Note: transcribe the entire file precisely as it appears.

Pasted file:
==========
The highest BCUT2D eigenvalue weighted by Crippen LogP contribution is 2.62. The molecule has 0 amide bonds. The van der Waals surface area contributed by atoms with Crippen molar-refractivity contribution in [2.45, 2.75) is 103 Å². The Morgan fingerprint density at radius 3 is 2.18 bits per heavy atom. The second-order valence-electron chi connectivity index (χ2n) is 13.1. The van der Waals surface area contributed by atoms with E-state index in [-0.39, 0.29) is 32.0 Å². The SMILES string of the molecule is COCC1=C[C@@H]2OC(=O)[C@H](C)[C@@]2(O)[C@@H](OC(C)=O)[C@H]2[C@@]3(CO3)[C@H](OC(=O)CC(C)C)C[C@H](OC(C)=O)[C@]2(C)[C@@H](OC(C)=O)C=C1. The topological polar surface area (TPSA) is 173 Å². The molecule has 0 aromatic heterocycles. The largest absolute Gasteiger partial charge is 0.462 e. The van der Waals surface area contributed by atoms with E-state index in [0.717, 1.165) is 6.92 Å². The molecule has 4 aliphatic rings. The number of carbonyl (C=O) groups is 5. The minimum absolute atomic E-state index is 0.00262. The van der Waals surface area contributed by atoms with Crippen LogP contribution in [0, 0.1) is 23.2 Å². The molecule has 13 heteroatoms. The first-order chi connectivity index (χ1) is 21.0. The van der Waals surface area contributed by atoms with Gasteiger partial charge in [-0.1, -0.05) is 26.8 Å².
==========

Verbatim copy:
The highest BCUT2D eigenvalue weighted by Crippen LogP contribution is 2.62. The molecule has 0 amide bonds. The van der Waals surface area contributed by atoms with Crippen molar-refractivity contribution in [2.45, 2.75) is 103 Å². The Morgan fingerprint density at radius 3 is 2.18 bits per heavy atom. The second-order valence-electron chi connectivity index (χ2n) is 13.1. The van der Waals surface area contributed by atoms with E-state index in [-0.39, 0.29) is 32.0 Å². The SMILES string of the molecule is COCC1=C[C@@H]2OC(=O)[C@H](C)[C@@]2(O)[C@@H](OC(C)=O)[C@H]2[C@@]3(CO3)[C@H](OC(=O)CC(C)C)C[C@H](OC(C)=O)[C@]2(C)[C@@H](OC(C)=O)C=C1. The topological polar surface area (TPSA) is 173 Å². The molecule has 0 aromatic heterocycles. The largest absolute Gasteiger partial charge is 0.462 e. The van der Waals surface area contributed by atoms with E-state index in [0.717, 1.165) is 6.92 Å². The molecule has 4 aliphatic rings. The number of carbonyl (C=O) groups is 5. The minimum absolute atomic E-state index is 0.00262. The van der Waals surface area contributed by atoms with Crippen LogP contribution in [0, 0.1) is 23.2 Å². The molecule has 13 heteroatoms. The first-order chi connectivity index (χ1) is 21.0. The van der Waals surface area contributed by atoms with Gasteiger partial charge in [-0.1, -0.05) is 26.8 Å².